“The human heartbeat could be used to power an ipod after scientists developed a tiny chip which uses the body’s own movement to generate power. Scientists hope that as the nanotechnology used in the chip evolves, it could lead to electronics which don’t require batteries or mains power,” The Telegraph reports. “Hailed as a milestone, it can use tiny movements such as the pinch of a finger to generate power.”
“The team, presenting their findings at the National Meeting & Exposition of the American Chemical Society, have used it to power LCD displays and diodes, as well as to transmit a radio signal once its generated power has been stored,” The Telegraph reports. “Dr Zhong Lin Wang, of Georgia Institute of Technology said: ‘This development represents a milestone toward producing portable electronics that can be powered by body movements without the use of batteries or electrical outlets. Our nanogenerators are poised to change lives in the future. Their potential is only limited by one’s imagination.'”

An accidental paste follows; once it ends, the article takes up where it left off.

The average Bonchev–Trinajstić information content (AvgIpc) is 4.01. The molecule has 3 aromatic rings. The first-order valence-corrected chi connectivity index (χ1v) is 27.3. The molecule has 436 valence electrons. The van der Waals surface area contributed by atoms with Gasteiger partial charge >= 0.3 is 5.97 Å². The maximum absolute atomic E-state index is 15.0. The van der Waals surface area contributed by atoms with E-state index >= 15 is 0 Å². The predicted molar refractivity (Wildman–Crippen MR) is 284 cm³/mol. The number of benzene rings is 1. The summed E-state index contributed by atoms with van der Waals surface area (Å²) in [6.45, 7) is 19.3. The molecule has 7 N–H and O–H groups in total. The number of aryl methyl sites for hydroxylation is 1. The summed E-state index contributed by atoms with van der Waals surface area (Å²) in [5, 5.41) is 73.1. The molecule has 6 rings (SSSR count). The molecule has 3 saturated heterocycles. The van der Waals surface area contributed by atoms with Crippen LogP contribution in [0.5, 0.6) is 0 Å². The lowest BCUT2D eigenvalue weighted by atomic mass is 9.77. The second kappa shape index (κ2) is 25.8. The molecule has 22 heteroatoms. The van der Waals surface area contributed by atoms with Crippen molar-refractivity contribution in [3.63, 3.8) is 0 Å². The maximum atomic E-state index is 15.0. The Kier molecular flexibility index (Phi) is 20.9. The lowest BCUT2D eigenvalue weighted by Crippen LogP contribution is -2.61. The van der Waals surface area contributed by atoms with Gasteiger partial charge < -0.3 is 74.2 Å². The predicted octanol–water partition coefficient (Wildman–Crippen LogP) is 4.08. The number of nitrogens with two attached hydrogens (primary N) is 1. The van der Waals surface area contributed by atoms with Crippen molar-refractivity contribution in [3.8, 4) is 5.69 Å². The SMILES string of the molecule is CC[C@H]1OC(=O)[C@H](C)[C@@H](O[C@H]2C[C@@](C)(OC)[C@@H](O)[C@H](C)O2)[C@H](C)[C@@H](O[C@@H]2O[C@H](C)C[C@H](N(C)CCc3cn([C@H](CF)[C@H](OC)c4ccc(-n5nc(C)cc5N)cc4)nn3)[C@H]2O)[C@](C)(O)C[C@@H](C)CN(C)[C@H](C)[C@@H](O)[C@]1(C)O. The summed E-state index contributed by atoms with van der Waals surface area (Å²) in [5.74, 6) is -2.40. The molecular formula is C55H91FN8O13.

The Telegraph reports, “Five nanogenerators working together produced about 1 micro ampere output current at 3 volts about the same voltage generated by two regular AA batteries. Dr Wang said: ‘While a few volts may not seem like much, it has grown by leaps and bounds over previous versions of the nanogenerator. Additional nanowires and more nanogenerators, stacked together, could produce enough energy for powering larger electronics, such as an iPod or charging a cell phone.'”
Read more in the full article here.
[Thanks to MacDailyNews Reader “BlackWolf” for the heads up.]